Take a Punjab-wide poll about Gopal Singh Chawla with a single question for the respondents: Did you know him a year ago?
Forget the rest of Punjab, most people in the border city of Amritsar are unlikely to say "yes, we did".
From the information available on the internet, Chawla is somewhere around 45 years in age.
Gopal Chawla became the talk of the town after this image of him with Navjot Singh Sidhu started circulating on social media. (Photo: Facebook)
Yet, a vast majority of Sikhs within India never came to know about him till his images were beamed on Indian TV, seen with anti-India terrorists.
He got immense air-time in our country once again during the ground-breaking ceremony for the proposed Kartarpur Sahib corridor on the Pakistani side late last month.
Sections of our media called him a Khalistani "leader". Leader? I wondered.
A leader of what is definitely now an imaginary separate homeland movement propagated continents apart largely on social media, their rhetoric picked by some passionate members of our own journalist fraternity?
Curious, I heard Chawla's TV interviews after he was qualified as a "Khalistani leader" in our press.
I found him to be a third-rate buffoon, a caricature who shot to fame largely on the back of general ignorance about Punjab and the Sikhs within our own country.
But his turbaned and bearded face was optimally used by opponents of Sidhu and Congress chief Rahul Gandhi, whom the chatterbox Punjab minister termed his "captain".
What went amiss in our national editorials was a fine analysis of how Chawla and some other Khalistani antics like him in Europe and North America serve the purpose of political powers that survive and thrive on building up a spectre against minorities in our country.
While holidaying in the US last month, I had a chance to visit some gurdwaras.
I could see that the ordinary Sikh faithful had no truck whatsoever with any Khalistani speeches.
Khalistani elements are a reduced minority within Punjab. (Photo: PTI)
For them gurdwaras, like in India and elsewhere, offer spiritual solace, hold a nostalgic significance and are a source of cultural connectivity.
Khalistani elements are not only reduced to a microscopic minority within Punjab, they enjoy no popular support from most of the diasporic Sikh faithful either, who would simply step out of the sacred halls the moment these characters grab microphones to deliver cliched rhetoric.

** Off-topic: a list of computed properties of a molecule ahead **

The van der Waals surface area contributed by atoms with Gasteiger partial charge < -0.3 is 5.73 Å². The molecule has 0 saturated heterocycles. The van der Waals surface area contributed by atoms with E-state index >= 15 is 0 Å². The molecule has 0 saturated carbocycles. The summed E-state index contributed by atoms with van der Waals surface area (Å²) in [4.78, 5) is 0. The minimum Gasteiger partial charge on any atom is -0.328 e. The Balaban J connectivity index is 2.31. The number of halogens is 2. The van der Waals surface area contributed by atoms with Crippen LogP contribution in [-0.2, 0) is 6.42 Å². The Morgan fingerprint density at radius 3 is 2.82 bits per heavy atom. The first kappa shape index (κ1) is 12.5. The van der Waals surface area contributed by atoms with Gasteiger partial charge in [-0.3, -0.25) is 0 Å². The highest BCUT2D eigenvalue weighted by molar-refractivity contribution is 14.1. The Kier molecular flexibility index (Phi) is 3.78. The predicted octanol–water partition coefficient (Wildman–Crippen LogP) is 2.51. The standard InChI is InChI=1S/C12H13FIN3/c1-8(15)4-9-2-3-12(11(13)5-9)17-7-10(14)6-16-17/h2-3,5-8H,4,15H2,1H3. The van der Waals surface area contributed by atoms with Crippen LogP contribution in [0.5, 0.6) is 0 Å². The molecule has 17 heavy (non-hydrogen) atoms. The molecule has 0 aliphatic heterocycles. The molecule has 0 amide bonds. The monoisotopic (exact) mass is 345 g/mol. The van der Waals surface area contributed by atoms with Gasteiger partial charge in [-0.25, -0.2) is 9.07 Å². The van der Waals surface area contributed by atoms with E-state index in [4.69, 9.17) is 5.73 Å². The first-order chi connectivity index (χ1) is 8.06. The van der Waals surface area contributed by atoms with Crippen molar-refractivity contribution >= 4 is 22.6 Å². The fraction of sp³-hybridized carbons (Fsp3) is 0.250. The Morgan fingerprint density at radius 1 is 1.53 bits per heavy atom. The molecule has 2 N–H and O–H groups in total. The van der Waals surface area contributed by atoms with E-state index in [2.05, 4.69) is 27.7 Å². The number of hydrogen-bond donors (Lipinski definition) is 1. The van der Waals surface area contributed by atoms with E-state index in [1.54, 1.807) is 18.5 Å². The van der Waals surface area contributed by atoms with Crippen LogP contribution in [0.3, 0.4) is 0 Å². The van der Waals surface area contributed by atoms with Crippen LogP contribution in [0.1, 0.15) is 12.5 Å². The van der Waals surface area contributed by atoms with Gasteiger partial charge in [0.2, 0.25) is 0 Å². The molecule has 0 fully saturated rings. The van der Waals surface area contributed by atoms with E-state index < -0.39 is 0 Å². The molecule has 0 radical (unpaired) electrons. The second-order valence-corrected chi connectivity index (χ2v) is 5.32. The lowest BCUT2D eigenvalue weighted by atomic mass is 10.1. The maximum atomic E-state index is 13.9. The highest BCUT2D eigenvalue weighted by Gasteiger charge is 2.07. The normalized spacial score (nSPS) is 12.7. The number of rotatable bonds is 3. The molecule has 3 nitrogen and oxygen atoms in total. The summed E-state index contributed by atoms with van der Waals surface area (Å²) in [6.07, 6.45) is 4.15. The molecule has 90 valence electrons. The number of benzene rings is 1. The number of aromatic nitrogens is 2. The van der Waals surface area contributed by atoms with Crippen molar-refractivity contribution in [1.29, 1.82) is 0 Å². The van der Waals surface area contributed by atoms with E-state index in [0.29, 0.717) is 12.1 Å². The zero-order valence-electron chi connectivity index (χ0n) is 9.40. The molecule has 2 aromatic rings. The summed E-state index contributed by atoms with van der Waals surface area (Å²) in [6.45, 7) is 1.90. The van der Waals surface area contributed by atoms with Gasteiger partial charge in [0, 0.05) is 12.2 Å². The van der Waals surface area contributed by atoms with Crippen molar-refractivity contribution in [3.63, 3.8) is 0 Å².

That makes it absolutely clear these handful of so-called Khalistani proponents are legends in their own mind.
But what they now know is that their propaganda would grab more eyeballs in India than they ever expected in their lifetime, courtesy of people who would exploit it to consolidate Hindu votes in the name of the majority versus the rest of communities.
Even as the Kartarpur corridor was being inaugurated, Khalistani elements such as Gopal Chawla were afforded air-time. (Photo: PTI)
These self-anointed champions of a separate homeland are loud enough to cite human rights as a ground for their fanciful demands.
Human rights? Really? How many of them ever stood by the side of the marginalised black population in Europe and North America? How many of them ever spoke about the rights of the aboriginal people? How many raised their voice against the then US administration for its invasion of Iraq over WMDs? How many of them supported Canadian and British referendum calls? Not anyone that I know of.
The truth is that they have always been part and parcel of the mainstream powers in the country of their residence but spell trouble for their own community living outside of Punjab within India.
They are capitalists of the first order. Their rights plea is a farce.
It would be naive to assume that they are not aware of how the Wall Street-driven international community functions.
No major country other than Sudan and Pakistan split post World War II.
For market and strategic forces, it's never been favourable to allow nations to break up, no matter who demands what and by what means, democratic or undemocratic.
This Khalistani minority is doing no good to the larger Sikh community. They are only supplying fodder to the aggressive Hindutva brigade to spread hate. Is there an undeclared understanding? I wonder again.